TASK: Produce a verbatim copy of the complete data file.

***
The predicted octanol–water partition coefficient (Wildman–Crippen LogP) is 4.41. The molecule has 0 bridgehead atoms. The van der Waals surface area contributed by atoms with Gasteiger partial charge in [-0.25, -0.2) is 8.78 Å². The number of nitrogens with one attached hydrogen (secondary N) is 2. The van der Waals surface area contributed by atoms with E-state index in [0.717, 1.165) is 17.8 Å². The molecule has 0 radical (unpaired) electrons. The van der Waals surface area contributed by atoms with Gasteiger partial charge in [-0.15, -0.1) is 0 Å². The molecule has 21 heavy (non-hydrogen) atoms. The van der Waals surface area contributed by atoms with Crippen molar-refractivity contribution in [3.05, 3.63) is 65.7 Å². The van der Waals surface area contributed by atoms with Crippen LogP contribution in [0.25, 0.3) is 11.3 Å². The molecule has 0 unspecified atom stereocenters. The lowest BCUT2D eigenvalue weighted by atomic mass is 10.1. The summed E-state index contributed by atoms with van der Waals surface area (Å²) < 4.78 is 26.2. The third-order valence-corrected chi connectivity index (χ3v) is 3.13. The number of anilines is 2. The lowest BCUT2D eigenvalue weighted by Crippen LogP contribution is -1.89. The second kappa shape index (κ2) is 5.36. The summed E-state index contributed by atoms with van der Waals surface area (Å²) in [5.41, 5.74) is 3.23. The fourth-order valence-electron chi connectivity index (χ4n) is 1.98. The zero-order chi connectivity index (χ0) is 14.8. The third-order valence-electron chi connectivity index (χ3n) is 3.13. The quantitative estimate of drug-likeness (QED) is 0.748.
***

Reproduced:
The predicted octanol–water partition coefficient (Wildman–Crippen LogP) is 4.41. The molecule has 0 bridgehead atoms. The van der Waals surface area contributed by atoms with Gasteiger partial charge in [-0.25, -0.2) is 8.78 Å². The number of nitrogens with one attached hydrogen (secondary N) is 2. The van der Waals surface area contributed by atoms with E-state index in [0.717, 1.165) is 17.8 Å². The molecule has 0 radical (unpaired) electrons. The van der Waals surface area contributed by atoms with Gasteiger partial charge in [-0.15, -0.1) is 0 Å². The molecule has 21 heavy (non-hydrogen) atoms. The van der Waals surface area contributed by atoms with Crippen molar-refractivity contribution in [3.05, 3.63) is 65.7 Å². The van der Waals surface area contributed by atoms with Crippen LogP contribution in [0.25, 0.3) is 11.3 Å². The molecule has 0 unspecified atom stereocenters. The lowest BCUT2D eigenvalue weighted by atomic mass is 10.1. The summed E-state index contributed by atoms with van der Waals surface area (Å²) < 4.78 is 26.2. The third-order valence-corrected chi connectivity index (χ3v) is 3.13. The number of anilines is 2. The lowest BCUT2D eigenvalue weighted by Crippen LogP contribution is -1.89. The second kappa shape index (κ2) is 5.36. The summed E-state index contributed by atoms with van der Waals surface area (Å²) in [5.41, 5.74) is 3.23. The fourth-order valence-electron chi connectivity index (χ4n) is 1.98. The zero-order chi connectivity index (χ0) is 14.8. The third-order valence-electron chi connectivity index (χ3n) is 3.13. The quantitative estimate of drug-likeness (QED) is 0.748.